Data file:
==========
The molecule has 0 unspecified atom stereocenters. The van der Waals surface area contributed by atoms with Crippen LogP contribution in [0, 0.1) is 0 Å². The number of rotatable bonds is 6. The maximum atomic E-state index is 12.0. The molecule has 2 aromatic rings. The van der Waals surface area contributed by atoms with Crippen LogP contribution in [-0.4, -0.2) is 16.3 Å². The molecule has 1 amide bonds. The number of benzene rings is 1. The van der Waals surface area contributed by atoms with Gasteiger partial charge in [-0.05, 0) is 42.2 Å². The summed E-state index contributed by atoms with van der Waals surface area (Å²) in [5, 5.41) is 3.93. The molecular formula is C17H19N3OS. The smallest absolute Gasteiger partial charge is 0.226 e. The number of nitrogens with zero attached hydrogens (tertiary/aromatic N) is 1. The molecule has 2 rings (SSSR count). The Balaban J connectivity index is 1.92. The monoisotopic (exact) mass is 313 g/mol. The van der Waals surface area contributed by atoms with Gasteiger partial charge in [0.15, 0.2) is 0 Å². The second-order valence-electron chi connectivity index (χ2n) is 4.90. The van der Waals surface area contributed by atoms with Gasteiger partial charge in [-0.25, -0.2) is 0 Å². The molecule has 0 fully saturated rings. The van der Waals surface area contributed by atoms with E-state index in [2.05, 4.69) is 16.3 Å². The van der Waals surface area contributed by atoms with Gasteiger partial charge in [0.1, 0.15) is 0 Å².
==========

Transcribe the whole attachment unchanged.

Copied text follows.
The molecule has 0 unspecified atom stereocenters. The van der Waals surface area contributed by atoms with Crippen LogP contribution in [0, 0.1) is 0 Å². The number of rotatable bonds is 6. The maximum atomic E-state index is 12.0. The molecule has 2 aromatic rings. The van der Waals surface area contributed by atoms with Crippen LogP contribution in [-0.4, -0.2) is 16.3 Å². The molecule has 1 amide bonds. The number of benzene rings is 1. The van der Waals surface area contributed by atoms with Gasteiger partial charge in [-0.05, 0) is 42.2 Å². The summed E-state index contributed by atoms with van der Waals surface area (Å²) in [5, 5.41) is 3.93. The molecular formula is C17H19N3OS. The smallest absolute Gasteiger partial charge is 0.226 e. The number of nitrogens with zero attached hydrogens (tertiary/aromatic N) is 1. The molecule has 2 rings (SSSR count). The Balaban J connectivity index is 1.92. The monoisotopic (exact) mass is 313 g/mol. The van der Waals surface area contributed by atoms with Gasteiger partial charge in [0.15, 0.2) is 0 Å². The second-order valence-electron chi connectivity index (χ2n) is 4.90. The van der Waals surface area contributed by atoms with Gasteiger partial charge in [-0.25, -0.2) is 0 Å². The molecule has 0 fully saturated rings. The van der Waals surface area contributed by atoms with E-state index in [2.05, 4.69) is 16.3 Å². The van der Waals surface area contributed by atoms with Gasteiger partial charge in [0.1, 0.15) is 0 Å².